Conference paperAC Emata - In TU Bagarinao & EEC Flores (Eds.), Towards sustainable aquaculture in Southeast Asia and Japan: Proceedings of the Seminar-Workshop on Aquaculture Development in Southeast Asia, Iloilo City, Philippines, 26-28 July, 1994, 1995 - Aquaculture Department, Southeast Asian Fisheries Development CenterMost of the fish research at SEAFDEC AQD in 1992-1994 was on milkfish. Studies were conducted on year-round spawning through hormonal or environmental manipulation; optimum lipid and protein levels and ration size for captive broodstock; and the influence of spawner age on reproductive performance. The economics of hatchery operations, alone or integrated with broodstock as a commercial enterprise, was assessed. Mass production of larvae was refined with the use of commercial or SEAFDEC-formulated larval diets. Alternative rearing schemes in large tanks and ponds were tried. Hatcheryproduced and wild-caught larvae were compared in terms of growth and production in experimental nursery and grow-out ponds. Supplemental diets for brackishwater grow-out culture were formulated. Studies on broodstock management of grouper Epinephelus spp. included lipid enrichment of the diet and hormonal induction of sex inversion. Seed production techniques were developed but survival rates were low. Grouper culture was found economically feasible in experimental ponds with 'trash' fish as feed. The mangrove red snapper Lutjanus argentimaculatus was successfully induced to spawn with injection of human chorionic gonadotropin. Initial larval rearing trials were successful but survival rates must be improved. Hormonal manipulation of spawning of the Asian sea bass Lates calcarifer allows seed production during most of the year. Photoperiod manipulation leads to maturation of females, but not males, beyond the natural breeding season (April-November). Nursery rearing of 9 mm juveniles is feasible in floating net cages with night lights that attract food zooplankton. The requirements of sea bass for lipid, protein, carbohydrates, and essential amino acids were determined. In the rabbitfish Siganus guttatus, weekly injections of luteinizing hormone releasing hormone analogue (LHRHa) sustains milt production for three weeks. Thyroid hormones injected into broodstocks improved the growth of larvae to day 7. Induced spawning techniques for the Asian catfish Clarias macrocephalus were refined by determining the seasonal responsiveness to LHRHa and pimozide injections and testing for pheromonal induction of spontaneous spawning. The optimum insemination rate was determined and egg hatchability was enhanced by removal of the adhesive coat before incubation. Several practical diets for catfish during grow-out culture were tested against 'trash' fish. The broodstock management for bighead carp Aristichthys nobilis was studied. Cage-reared juveniles from cage-reared broodstock showed the best growth. To improve the reproductive performance, the broodstock diets were supplemented with vitamins A, C, and E. Research on tilapias focused on genetics and strain selection. Several strain testing procedures for Nile tilapia were evaluated in their efficiency to detect economically important strain differences. Reference lines were developed from two existing red tilapia strains to measure and reduce the effects of uncontrolled nongenetic variables in strain evaluation experiments with Nile tilapia. The tolerance of two Nile tilapia strains to heavy metals was similar when gauged by the 24-hour and 96-hour lethal concentration and by fish growth, survival, and reproductive performance. In a separate study, four strains of red tilapia showed generally higher seed production when reared in tanks than in cages. Improvements in the feed and feeding management for Nile tilapia were also studied. Intensive tilapia farming and feeding have led to oxygen depletion and fish kills in Sampaloc Lake. To rehabilitate the lake, it is imperative to reduce the farming area from 30 to 6 hectares; stop the use of commercial feeds; and remove the water hyacinths and other debris. Fish kills in Laguna de Bay have also become serious in recent years, and a review of the occurrences, losses, and possible causes is currently being conducted. Studies on the epizootic ulcerative syndrome of snakeheads in Laguna de Bay have yet to pinpoint the pathogen. Skin lesions in tilapias in several ponds and lakes in the country were found to be due to bacteria.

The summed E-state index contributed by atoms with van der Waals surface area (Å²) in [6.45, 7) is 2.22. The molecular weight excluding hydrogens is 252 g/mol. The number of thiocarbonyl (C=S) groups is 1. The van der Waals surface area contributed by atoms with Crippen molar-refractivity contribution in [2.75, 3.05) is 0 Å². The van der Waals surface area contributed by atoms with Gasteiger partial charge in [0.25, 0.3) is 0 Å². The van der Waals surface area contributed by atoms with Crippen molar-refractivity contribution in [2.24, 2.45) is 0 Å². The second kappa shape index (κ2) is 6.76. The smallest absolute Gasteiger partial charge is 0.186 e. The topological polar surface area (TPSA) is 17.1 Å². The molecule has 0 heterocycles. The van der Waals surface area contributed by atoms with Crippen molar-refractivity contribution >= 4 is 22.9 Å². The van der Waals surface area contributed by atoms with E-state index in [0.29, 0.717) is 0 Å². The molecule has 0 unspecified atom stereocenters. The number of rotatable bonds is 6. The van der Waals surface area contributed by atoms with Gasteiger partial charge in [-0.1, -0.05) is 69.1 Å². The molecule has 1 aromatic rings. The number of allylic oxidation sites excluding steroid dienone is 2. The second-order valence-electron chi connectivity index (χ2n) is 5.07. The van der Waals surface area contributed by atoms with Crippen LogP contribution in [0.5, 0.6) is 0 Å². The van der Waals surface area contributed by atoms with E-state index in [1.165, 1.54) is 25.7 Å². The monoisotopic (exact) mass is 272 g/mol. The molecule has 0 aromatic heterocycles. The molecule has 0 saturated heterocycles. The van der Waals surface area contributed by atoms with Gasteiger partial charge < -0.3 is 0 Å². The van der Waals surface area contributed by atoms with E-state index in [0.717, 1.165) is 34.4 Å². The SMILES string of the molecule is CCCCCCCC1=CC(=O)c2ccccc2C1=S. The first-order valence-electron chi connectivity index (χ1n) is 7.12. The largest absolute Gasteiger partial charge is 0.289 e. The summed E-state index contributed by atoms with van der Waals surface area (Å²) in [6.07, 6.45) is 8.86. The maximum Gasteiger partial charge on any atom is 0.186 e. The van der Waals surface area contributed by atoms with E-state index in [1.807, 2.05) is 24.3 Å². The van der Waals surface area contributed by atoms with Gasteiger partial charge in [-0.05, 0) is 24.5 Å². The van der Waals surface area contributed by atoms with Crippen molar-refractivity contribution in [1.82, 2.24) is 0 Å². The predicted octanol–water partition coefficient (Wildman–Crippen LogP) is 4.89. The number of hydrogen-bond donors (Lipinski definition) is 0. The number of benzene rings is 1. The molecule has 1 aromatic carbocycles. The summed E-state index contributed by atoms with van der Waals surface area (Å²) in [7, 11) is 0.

BookGS Jamerlan & RM Coloso - 2010 - Aquaculture Department, Southeast Asian Fisheries Development Center
Series: Aquaculture extension manual; No. 46An extension manual describing criteria for site selection, monoculture and polyculture operations including feeds and feeding, harvest, common diseases, economic analysis.
Conference paperRE Dieta & FC Dieta - In ET Quinitio, FD Parado-Estepa & RM Coloso (Eds.), Philippines : In the forefront of the mud crab industry development : proceedings of the 1st National Mud Crab Congress, 16-18 November 2015, Iloilo City, Philippines, 2017 - Aquaculture Department, Southeast Asian Fisheries Development CenterAquasilviculture technology verification project was conducted at the National Brackishwater Fisheries Technology Center (NBFTC) of the Bureau of Fisheries and Aquatic Resources (BFAR) in 1996-2000. Results indicated that given the proper technology, management and favourable market, and polyculture of high-value species (grouper (Epinephelus) and mud crab (Scylla)) will provide better return on investment. Dissemination of the technology through training started in 2001. In 2002, a 4-hectare undeveloped fishpond of NBFTC was converted into an aquasilviculture project to showcase the technical and economic feasibility of the technology with emphasis on the polyculture of mud crab, grouper and saline tilapia (Oreochromis) that would serve as a model livelihood project for coastal fisherfolk. In 2011, the BFAR launched the Philippine National Aquasilviculture Program to help restore mangroves that serve as breeding and nursery grounds of fish, and to provide livelihood projects through aquasilviculture to coastal fisherfolk. With increasing cost of development and management for aquasilviculture, integration of mangrove crab fattening and/or soft-shelled crab production have shown to improve profit under the present economic condition.